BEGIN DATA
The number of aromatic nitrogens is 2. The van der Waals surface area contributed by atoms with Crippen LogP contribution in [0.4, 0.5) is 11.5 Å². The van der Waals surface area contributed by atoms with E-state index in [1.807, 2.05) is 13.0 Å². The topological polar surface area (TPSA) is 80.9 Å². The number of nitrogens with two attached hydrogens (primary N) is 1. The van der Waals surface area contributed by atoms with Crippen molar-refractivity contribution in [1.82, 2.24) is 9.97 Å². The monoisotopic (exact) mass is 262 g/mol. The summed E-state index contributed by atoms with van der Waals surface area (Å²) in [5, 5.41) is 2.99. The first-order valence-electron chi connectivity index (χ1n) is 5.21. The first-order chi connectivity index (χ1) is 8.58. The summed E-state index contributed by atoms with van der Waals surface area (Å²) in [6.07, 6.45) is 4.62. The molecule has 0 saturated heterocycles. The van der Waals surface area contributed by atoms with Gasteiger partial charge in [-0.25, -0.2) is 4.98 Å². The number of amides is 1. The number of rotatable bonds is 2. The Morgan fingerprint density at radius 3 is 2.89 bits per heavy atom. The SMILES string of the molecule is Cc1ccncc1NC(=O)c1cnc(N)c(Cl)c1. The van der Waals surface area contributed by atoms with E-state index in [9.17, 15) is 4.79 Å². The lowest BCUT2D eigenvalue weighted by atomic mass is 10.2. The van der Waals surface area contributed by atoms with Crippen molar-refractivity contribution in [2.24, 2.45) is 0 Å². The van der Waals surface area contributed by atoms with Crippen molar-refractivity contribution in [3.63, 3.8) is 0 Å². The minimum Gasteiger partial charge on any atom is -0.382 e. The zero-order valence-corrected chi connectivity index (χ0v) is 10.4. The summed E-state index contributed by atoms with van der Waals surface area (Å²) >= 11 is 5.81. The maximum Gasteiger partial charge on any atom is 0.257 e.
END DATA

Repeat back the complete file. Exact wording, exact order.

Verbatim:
The number of aromatic nitrogens is 2. The van der Waals surface area contributed by atoms with Crippen LogP contribution in [0.4, 0.5) is 11.5 Å². The van der Waals surface area contributed by atoms with E-state index in [1.807, 2.05) is 13.0 Å². The topological polar surface area (TPSA) is 80.9 Å². The number of nitrogens with two attached hydrogens (primary N) is 1. The van der Waals surface area contributed by atoms with Crippen molar-refractivity contribution in [1.82, 2.24) is 9.97 Å². The monoisotopic (exact) mass is 262 g/mol. The summed E-state index contributed by atoms with van der Waals surface area (Å²) in [5, 5.41) is 2.99. The first-order valence-electron chi connectivity index (χ1n) is 5.21. The first-order chi connectivity index (χ1) is 8.58. The summed E-state index contributed by atoms with van der Waals surface area (Å²) in [6.07, 6.45) is 4.62. The molecule has 0 saturated heterocycles. The van der Waals surface area contributed by atoms with Gasteiger partial charge in [-0.25, -0.2) is 4.98 Å². The number of amides is 1. The number of rotatable bonds is 2. The Morgan fingerprint density at radius 3 is 2.89 bits per heavy atom. The SMILES string of the molecule is Cc1ccncc1NC(=O)c1cnc(N)c(Cl)c1. The van der Waals surface area contributed by atoms with E-state index in [9.17, 15) is 4.79 Å². The lowest BCUT2D eigenvalue weighted by atomic mass is 10.2. The van der Waals surface area contributed by atoms with Crippen molar-refractivity contribution in [2.24, 2.45) is 0 Å². The van der Waals surface area contributed by atoms with Crippen molar-refractivity contribution in [3.63, 3.8) is 0 Å². The minimum Gasteiger partial charge on any atom is -0.382 e. The zero-order valence-corrected chi connectivity index (χ0v) is 10.4. The summed E-state index contributed by atoms with van der Waals surface area (Å²) >= 11 is 5.81. The maximum Gasteiger partial charge on any atom is 0.257 e.